African business leaders are more concerned with losing their competitive edge to their peers than leaders in the rest of the world. 
When questioned about the impacts of technology-led change, global business leaders are positive about the effects on creativity and innovation, and concerned about keeping up with the pace of change.
Their challenges are focused on system and process issues, rather than stifled intuition or a possible takeover by computers or robots.
The European and African business leaders are more worried about keeping up with the pace of change than those in Asia and North America: 45% of Europeans say they are worried about not being able to keep up with technology and losing competitive edge, compared with 35% in Asia and 37% in North America.
The insights are from a new study called Humans and Machines, conducted by the Economist Intelligence Unit and sponsored by Ricoh. The research investigates the impacts of technology upon human creativity and intuition.
When asked to rank their top technology challenges, business leaders placed systems not connected to each other in the top spot, followed closely by the fact that technology is evolving more quickly than the internal processes that support it.
European business leaders are most impacted by disconnected systems (46%) compared with 39% in Asia and 34% in North America.
“European and African businesses leaders face a challenging time; in addition to technology-led change, they must manage complex regulations and grow their businesses in a competitive and mature landscape. They are focused upon recovering from the global economic crisis and a slumping rand against the dollar, where the viability of the currency is being questioned.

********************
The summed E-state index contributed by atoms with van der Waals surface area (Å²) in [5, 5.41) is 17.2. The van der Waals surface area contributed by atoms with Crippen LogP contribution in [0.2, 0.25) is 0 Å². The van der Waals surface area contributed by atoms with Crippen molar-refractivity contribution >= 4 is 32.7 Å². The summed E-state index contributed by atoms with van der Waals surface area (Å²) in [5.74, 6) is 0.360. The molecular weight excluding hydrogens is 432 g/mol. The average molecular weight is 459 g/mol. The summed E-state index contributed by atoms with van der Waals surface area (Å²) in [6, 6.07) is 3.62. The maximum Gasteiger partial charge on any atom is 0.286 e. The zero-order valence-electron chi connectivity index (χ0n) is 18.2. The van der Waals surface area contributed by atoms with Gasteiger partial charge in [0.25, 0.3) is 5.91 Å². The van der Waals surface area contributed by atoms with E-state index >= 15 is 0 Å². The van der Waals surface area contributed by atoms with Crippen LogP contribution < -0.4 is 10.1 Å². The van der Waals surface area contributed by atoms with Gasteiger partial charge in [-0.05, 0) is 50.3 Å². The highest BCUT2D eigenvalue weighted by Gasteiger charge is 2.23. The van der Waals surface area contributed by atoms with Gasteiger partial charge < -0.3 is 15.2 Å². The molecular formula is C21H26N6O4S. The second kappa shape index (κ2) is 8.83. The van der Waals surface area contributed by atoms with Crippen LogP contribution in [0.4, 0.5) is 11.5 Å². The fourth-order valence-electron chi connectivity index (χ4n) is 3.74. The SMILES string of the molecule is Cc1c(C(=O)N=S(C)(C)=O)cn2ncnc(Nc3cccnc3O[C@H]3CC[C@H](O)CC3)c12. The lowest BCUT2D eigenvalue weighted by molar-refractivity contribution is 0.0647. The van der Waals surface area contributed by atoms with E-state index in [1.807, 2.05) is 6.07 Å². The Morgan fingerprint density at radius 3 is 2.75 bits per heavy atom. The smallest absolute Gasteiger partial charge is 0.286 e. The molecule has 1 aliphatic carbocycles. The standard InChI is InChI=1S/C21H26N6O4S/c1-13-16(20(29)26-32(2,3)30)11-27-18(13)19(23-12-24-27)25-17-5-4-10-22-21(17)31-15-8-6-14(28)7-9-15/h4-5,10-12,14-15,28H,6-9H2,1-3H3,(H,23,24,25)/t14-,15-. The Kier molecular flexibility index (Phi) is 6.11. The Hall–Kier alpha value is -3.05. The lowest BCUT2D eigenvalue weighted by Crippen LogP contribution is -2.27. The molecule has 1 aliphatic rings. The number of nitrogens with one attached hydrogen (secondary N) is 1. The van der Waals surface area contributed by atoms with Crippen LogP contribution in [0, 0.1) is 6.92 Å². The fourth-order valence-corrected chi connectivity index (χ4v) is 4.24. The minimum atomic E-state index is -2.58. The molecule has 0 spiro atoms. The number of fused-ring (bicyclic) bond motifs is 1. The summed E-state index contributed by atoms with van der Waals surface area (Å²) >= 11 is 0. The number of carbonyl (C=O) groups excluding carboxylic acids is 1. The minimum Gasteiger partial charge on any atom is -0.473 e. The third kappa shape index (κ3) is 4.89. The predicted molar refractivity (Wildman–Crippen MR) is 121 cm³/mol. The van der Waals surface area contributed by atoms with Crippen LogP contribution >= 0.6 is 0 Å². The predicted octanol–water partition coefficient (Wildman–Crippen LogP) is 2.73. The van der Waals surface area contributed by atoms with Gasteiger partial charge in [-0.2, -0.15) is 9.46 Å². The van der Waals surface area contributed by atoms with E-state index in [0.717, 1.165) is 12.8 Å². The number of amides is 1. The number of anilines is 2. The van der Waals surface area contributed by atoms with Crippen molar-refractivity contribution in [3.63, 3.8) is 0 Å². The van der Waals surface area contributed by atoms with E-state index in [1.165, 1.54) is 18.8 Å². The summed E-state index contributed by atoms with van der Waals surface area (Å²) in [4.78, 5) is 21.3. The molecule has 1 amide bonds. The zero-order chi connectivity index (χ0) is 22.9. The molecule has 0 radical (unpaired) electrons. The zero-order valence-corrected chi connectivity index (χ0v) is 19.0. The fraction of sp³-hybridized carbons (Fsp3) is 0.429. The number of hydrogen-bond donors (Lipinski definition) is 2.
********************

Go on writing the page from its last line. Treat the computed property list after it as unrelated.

“While this may attribute to their increased concern about remaining competitive, what is important is to determine what can be done to help drive growth and business agility into the future,” says Richard Pinker, MD of Ricoh SA.
“The study exposes the need for European organisations to review the way they work and prepare to transform their traditional way of doing things.
“Through better integration of their systems and more streamlined business processes that connect their people and their technology they can improve employee knowledge sharing, be more responsive to client needs and ensure an agile business infrastructure that is ready to meet the needs of the future.”
Interestingly, business leaders do believe they are more creative today than they were 10 years ago – although once again the optimism is lower in Europe and Africa (52%) when compared to Asia (64%) and North America (63%).
Europeans and Africans are also less positive about whether technology helps them make good decisions, with 40% believing it to be the case, compared to Asia (59%) and North America (52%).
However, there are some areas where Africans and Europeans are more confident: 65% believe that technology has helped drive open debate and discussion within their organisations, compared to 57% in Asia.  Africans and Europeans are also more confident about the role of technology in terms of improving productivity.
Seventy-two percent say they believed this was the case, compared to 59% in North America and 68% in Asia.
“It is clear that the impacts of technology are varied, a one-size approach to transformation is not possible. What is certain is change is unavoidable. The ways of working that we have taken for granted are unlikely to survive much longer. However, global readers do not forecast a workplace where decisions are made entirely by computers or robots just yet,” Pinker adds.
“The future shows great potential for humans to benefit from more creative and informed decision making, supported by technology, effective business processes and new ways to share and access information. If African business leaders master a truly connected and efficient workplace, just imagine what can be achieved on top of what has already been experienced today.”